Neuropsychotherapy is an integrative approach to therapy and support that has a focus on neuroscientific research and considers a framework involving the interplay between the mind, body, social interaction, and the environment on a person’s well-being. By understanding the mechanisms of our brain and biology , the processes of our psychology, and the influences of social interaction, it is believed a holistic therapeutic practice can be formulated. My work as a psychologist utilises neurobiological, cognitive, emotional, social, and environmental information to base or enhance the psychotherapeutic interventions I use.

Up-regulation is the activation of a stress response. To set it in motion and to put us on alert. Down-regulation is the opposite. To calm us down. To ease our emotions, support the adrenalin and cortisol leaving our body, to calm our heart rate, blood pressure and breathing. And to re-introduce the blood flow to the thinking centre of the brain so we can reason and problem solve again (frontal cortex or smart brain). 

Cognitive-Behavioural Therapy 

CBT may involve various treatments including psycho-education, relaxation techniques, Mindfulness, assertiveness training, social skills training, cognitive restructuring, behaviour modification, and exposure techniques. The therapist and client work together to identify problematic thinking and behaviour patterns with the aim of empowering the individual with effective skills to change these patterns. Research clearly indicates that CBT is an effective treatment for many mental health problems including anxiety and depression. cognitive Behavioural Therapy in general has become an ‘umbrella’-term for a variety of interventions, which are used by many professionals (psychologists, life coaches, health nurses and many others).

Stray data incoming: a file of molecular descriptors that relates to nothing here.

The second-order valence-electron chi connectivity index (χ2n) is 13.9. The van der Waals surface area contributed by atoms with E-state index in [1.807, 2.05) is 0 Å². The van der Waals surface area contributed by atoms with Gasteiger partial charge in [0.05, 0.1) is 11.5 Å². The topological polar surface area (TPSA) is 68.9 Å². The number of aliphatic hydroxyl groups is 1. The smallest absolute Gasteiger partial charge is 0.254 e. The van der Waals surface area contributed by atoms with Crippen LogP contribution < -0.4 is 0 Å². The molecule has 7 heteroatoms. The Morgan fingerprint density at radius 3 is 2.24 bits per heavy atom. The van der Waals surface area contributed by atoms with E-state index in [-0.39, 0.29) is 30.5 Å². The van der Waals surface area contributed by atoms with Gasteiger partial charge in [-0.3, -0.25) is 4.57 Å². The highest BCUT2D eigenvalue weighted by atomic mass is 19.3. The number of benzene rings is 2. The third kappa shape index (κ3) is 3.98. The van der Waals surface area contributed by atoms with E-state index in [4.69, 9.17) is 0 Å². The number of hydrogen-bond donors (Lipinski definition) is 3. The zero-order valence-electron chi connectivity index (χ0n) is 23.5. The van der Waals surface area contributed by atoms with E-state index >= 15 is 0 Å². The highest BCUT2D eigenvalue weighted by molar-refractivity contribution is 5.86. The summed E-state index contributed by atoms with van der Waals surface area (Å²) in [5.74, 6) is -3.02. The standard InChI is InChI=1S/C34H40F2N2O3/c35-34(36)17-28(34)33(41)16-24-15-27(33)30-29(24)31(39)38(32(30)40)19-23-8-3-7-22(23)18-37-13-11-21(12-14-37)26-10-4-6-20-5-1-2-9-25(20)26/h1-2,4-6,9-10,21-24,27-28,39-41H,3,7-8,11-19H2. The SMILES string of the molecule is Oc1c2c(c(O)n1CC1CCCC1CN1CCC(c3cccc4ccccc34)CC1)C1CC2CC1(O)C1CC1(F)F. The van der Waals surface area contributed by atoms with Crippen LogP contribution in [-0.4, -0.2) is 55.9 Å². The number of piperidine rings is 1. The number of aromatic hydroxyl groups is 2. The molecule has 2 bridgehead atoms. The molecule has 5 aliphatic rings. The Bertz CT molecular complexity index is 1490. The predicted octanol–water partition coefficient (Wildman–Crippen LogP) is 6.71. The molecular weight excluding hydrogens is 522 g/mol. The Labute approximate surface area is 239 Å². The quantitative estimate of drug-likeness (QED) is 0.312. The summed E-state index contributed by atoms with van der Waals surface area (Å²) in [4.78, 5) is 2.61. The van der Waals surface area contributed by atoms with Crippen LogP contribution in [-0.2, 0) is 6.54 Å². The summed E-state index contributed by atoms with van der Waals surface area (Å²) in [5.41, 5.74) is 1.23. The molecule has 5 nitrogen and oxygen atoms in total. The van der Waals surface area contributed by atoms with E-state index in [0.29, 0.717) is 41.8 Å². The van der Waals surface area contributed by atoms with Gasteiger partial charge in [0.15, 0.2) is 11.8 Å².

CBT is based on a framework of understanding one’s own actions/reactions and thinking patterns, and therefore being able to influence, strengthen or change one’s behaviour, which consequently leads to more choice and control in one’s own life.


Mindfulness is the psychological process of bringing one's attention to experiences occurring in the present moment, which can be developed through the practice of meditation and other training.  Mindfulness is a practical and simple practice of being present, relaxation and self-awareness. Over time and with regular practice, many people find that mindfulness can assist them to experience less stress, anxiety and depression and greater degrees of self-acceptance. You still experience difficult thoughts and feelings, but you have a greater capacity to be with them, rather than be trapped by them.

Clinical studies have documented both physical and mental health benefits of mindfulness in different patient categories as well as in healthy adults and children. Programs based on Kabat-Zinn's and similar models have been widely adopted in schools, prisons, hospitals, veterans' centers, and other environments, and mindfulness programs have been applied for additional outcomes such as for healthy aging, weight management, athletic performance, for children with special needs, and as an intervention during the perinatal period.